Saturday, February 5, 2011

The Evolution of God

For our Bronze Age ancestors making sense of the world, the Creation myth, which puts human center stage in the cosmos, must have made a lot of sense.  It was the best they could do with the limited information they had about the world they occupied.  However, through the advancement of science and human experience, we have better information today.  Also, we know religion has been wrong about many many ideas in the past which tend to place ourselves front-and-center in the cosmos (think Copernicus, Galileo, Darwin, & Hubble).  Therefore, religions need to evolve their beliefs and myths to more closely reflect reality.

Now wait just a gosh-darn minute! Did I just say that religions evolve just like animals and plants do?  Yes they do - at least in one sense of the word. Religions don’t evolve by the same physical mechanisms as species do, but they are just as interested in survival, and therefore just as interested in changing it's views from time to time.   

When you look at the history of religion, it is glaringly obvious that it evolves and speciates similar to any living species. Just observe how Pagan polytheism was replaced with monotheism during the Axial Age, or observe how Abrahamic monotheism has splintered into Judaism, Christianity, and Islam. Or observe how Christianity, Judaism, and Islam have splintered into many different variations of themselves. Religions change. Religions evolve. And religion survives - and thrives - today. 

The other alternative to change is to become dogmatic fundamentalists; dangerously out of touch with reality.  As the gap between reality and belief becomes too great, fundamentalist religions increase their risk of extinction. Observe how 59% of Americans say that religion is “very important” to them, but only 27% of Italians do. Why? Just look at the diversity of religion in America - how it speciates into new forms, new versions, trying to reflect the needs of it’s followers. Then contrast that with the hegemony of the Catholic church, lead by old white males, out of touch with the people they lead.  It’s no wonder that religion in Europe, where competition among different species of religion is stifled by State sponsorship, is dying out. 

And religions are just as prone to extinction as species are. Just ask all the other dead and discarded gods of extinct religions out there (not that you could). So, if they are interested in survival more than maintaining orthodoxy, religions will gradually evolve their dogma and doctrines to match reality; reality of the universe, and ourselves living in it, as revealed by science.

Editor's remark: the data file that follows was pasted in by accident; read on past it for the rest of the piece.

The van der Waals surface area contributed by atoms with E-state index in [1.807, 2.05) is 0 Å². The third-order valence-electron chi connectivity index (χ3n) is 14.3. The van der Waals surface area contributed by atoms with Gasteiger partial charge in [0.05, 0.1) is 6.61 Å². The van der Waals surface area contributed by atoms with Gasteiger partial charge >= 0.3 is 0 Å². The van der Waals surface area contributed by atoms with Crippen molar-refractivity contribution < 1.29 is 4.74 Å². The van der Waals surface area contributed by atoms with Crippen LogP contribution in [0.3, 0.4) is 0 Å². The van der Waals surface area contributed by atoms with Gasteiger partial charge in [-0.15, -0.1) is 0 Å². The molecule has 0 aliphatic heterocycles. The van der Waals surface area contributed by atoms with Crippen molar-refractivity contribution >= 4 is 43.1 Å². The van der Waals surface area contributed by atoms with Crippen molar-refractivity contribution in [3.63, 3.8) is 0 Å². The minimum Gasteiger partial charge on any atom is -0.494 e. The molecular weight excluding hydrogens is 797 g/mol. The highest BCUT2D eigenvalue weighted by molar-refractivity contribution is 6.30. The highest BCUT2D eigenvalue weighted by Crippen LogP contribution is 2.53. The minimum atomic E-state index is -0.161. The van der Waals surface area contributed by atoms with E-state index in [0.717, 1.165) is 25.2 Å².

So what religious ideas have still need to evolve? One religious belief that needs to change is the idea of a God who created us. Given the implications, a creator God is very problematic.  Here are some of the problems with this doctrine:

1. During the Big Bang, where was God? Was He inside the singularity? In the LDS conception of God, he has a corporeal body of matter like ours (presumably carbon based). But how can you jam a body of matter inside a singularity before atoms, and the physical laws that govern them,  even existed?

2. So if God wasn’t jammed inside this singularity, could God exist outside of it? No - since nothing existed outside the singularity that exploded in the Big Bang. There was Nothing. No space. No time. No matter.  Nothing!  No exalted human-like Gods either.

3. Why did God wasted so much time getting around to creating humans - his pinnacle of creation? Why wait nearly 10 billion years to get around to making planet Earth? Why wait over 14 billion years to get around to creating humans?  Seems like a big waste of time.

4. Why all the gratuitous death and destruction involved in the process? Why did he need to cause 99% of all species who have ever lived on the Earth to become extinct? Why did He need to go through 25 prototype hominid species before getting around to Homo sapiens? Why would God divide animals neatly into predators (optimally designed to catch and kill) and prey (optimally designed to escape being eaten alive)?  If the predator fails to catch it’s prey, then it, and it’s young, starve to death. If it catches it’s prey, then they prey is eaten alive and it’s young die.  A troubling fact to Charles Darwin was why would God design certain wasps that, in order to reproduce, attack and paralyze (but do not kill) their cockroach prey, and lay their eggs inside of them, which then hatch and eat the cockroach alive, until they finally burst out of their living hatchery, mercifully killing it?  Would God really design things this way?